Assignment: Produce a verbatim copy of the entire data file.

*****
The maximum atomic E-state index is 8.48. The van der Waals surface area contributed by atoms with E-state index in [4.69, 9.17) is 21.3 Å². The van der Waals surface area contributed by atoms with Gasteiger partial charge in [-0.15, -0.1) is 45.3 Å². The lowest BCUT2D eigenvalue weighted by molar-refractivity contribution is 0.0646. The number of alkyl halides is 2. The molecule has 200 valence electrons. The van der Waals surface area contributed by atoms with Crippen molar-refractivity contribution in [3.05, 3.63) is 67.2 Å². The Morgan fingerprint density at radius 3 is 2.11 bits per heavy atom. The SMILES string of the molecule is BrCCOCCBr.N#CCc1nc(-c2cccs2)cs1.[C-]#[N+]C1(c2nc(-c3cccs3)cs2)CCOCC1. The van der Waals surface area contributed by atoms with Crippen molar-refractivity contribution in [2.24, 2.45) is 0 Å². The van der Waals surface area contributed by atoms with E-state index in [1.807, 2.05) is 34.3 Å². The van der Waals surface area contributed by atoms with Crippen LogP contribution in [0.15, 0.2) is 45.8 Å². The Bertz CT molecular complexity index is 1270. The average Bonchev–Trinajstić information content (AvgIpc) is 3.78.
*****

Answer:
The maximum atomic E-state index is 8.48. The van der Waals surface area contributed by atoms with E-state index in [4.69, 9.17) is 21.3 Å². The van der Waals surface area contributed by atoms with Gasteiger partial charge in [-0.15, -0.1) is 45.3 Å². The lowest BCUT2D eigenvalue weighted by molar-refractivity contribution is 0.0646. The number of alkyl halides is 2. The molecule has 200 valence electrons. The van der Waals surface area contributed by atoms with Crippen molar-refractivity contribution in [3.05, 3.63) is 67.2 Å². The Morgan fingerprint density at radius 3 is 2.11 bits per heavy atom. The SMILES string of the molecule is BrCCOCCBr.N#CCc1nc(-c2cccs2)cs1.[C-]#[N+]C1(c2nc(-c3cccs3)cs2)CCOCC1. The van der Waals surface area contributed by atoms with Crippen molar-refractivity contribution in [2.24, 2.45) is 0 Å². The van der Waals surface area contributed by atoms with E-state index in [1.807, 2.05) is 34.3 Å². The van der Waals surface area contributed by atoms with Crippen LogP contribution in [0.15, 0.2) is 45.8 Å². The Bertz CT molecular complexity index is 1270. The average Bonchev–Trinajstić information content (AvgIpc) is 3.78.